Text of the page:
Another type of tool we can use to develop GUI prototypes is a simple drawing tool. Both Microsoft Visio (available through the Azure Student Portal ) and the Diagrams.net drawing app are both well suited to develop GUI prototypes. In fact, they even include some items you can use to mimic what a real GUI would look like. The picture above was created using a few of the built-in mockup designs present in Diagrams.net

Once we have a good idea for what our GUI should look like, we can start building it.

Terminology

Here are a few terms and acronyms that are used in the GUI world that are important to understand.

  • UI - User Interface (Design), typically describing the look and feel of a GUI.
  • UX - User Experience (Design), typically describing how the UI behaves as users interact with it.
  • Accessibility - how well users of various skill levels and abilities can interact with your product.
  • End User - the eventual user of the finished product.

Resources

Here are some helpful resources that discuss GUI design:

  1. UI/UX Sketching Techniques 101 from UX Collective
  2. The Difference Between UX and UI Design - A Beginner’s Guide from Career Foundry
  3. User Interface Design Basics from Usability.gov

Subsections of Designing a GUI

Containers

To begin building our own GUIs, let’s start at the top and work our way down into the details of each individual element that our applications include. At the top of that list is the window.

Window

A window is the top most level of the user interface for most programs. Basically, the GUI for each application is contained within one or more windows, that are then displayed on the screen and managed by the operating system. Each time we open an application, a new window appears that contains the application.

We see windows all the time when we work with modern computer interfaces. The window metaphor is the most dominant interface metaphor in use today, used by nearly all operating systems designed for personal computers.

Window Metaphor Window Metaphor 1

Most windowing systems use a design similar to the one shown above, containing many common elements such as a title bar, menu bar, scroll bars, and more. In fact, look at the web browser you are most likely using to read this content - how many of those elements are present in your browser? Some of them may be there, but others may have been removed or hidden over time.

If you are familiar with web development, you can think of the overall window as the <body> tag in a web page. It is the container that displays all of the content to the user.

Panel

Inside of the window itself is a global container that contains all of the elements of our GUI. We typically call this container a panel, but it can also be called a pane or a frame, depending on the GUI toolkit we are using.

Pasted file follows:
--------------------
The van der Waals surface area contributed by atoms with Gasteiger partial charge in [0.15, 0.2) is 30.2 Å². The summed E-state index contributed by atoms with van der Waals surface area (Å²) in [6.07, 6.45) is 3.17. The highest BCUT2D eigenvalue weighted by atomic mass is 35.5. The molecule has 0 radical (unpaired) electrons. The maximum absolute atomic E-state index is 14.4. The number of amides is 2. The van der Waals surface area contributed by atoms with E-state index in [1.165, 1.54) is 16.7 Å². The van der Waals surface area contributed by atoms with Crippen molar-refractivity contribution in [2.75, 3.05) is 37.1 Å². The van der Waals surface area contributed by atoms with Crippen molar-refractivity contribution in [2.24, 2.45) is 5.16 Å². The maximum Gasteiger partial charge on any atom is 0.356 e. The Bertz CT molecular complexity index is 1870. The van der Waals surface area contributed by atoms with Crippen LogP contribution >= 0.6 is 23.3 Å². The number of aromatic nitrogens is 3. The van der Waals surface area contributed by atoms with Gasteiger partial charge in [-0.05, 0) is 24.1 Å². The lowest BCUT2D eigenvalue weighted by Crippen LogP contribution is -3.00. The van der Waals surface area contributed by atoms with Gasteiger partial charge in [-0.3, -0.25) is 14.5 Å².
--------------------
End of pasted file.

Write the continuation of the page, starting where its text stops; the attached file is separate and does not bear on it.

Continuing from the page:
A panel typically doesn’t appear on the GUI itself, but it is simply a container or grouping of other display elements. The panel may use a layout manager to determine how the elements are arranged within its space, or the elements can be placed statically using x-y coordinates.

In web development, we might think of a panel like a <div> tag. The <div> tag itself doesn’t appear on the screen, but it can be used to group similar items together, arrange them within the container, and then the container itself can be placed within a larger container on the screen.

Layout Managers

Many different GUI elements can be placed within a frame. For more complex GUIs, there might be dozens of these elements, and each one will need to be positioned on the screen in such a way that the GUI is usable. In addition, if we want to build our GUI for multiple different window sizes and screen resolutions, we might need a way to automatically adjust the size and position of these elements within the frame to fit our screen. All of that can be very tedious and time consuming to do by hand. So, many GUI toolkits include special software called layout managers to help us with that task. Some tools, such as Tk, also refer to these as geometry managers.

Layout Manager

A layout manager, put simply, is a piece of code that can automatically resize and position elements within a panel in a GUI. Web browsers make extensive use of layout managers to enable resizing of web pages. Try it yourself - see if you can resize this page, and then watch how the web browser and Codio interface adjust to fit the new screen size. How small of a screen can it handle?

Java Swing

As an example, the Java Swing toolkit includes several different layout managers, and each one can be used to achieve different outcomes. The best resource is A Visual Guide to Layout Managers on the Oracle website, as it shows graphically how each layout manager available in Java Swing operates.

Border Layout Border Layout 1

For example, the BorderLayout will attach controls to the borders of the screen, growing and shrinking them as the window is resized.

Grid Layout Grid Layout 1

The GridLayout will arrange controls in a grid of rows and columns.

Python tkinter

The Python tkinter library includes three layout managers, place, pack, and grid.

Place Layout Place Layout 2

The place layout manager can be used to place elements on the screen at specific x-y coordinates.

Pack Layout Pack Layout 2

The pack layout manager is used to fit controls to the screen, expanding them in various directions as needed to fill the available space.

Grid Layout Grid Layout 2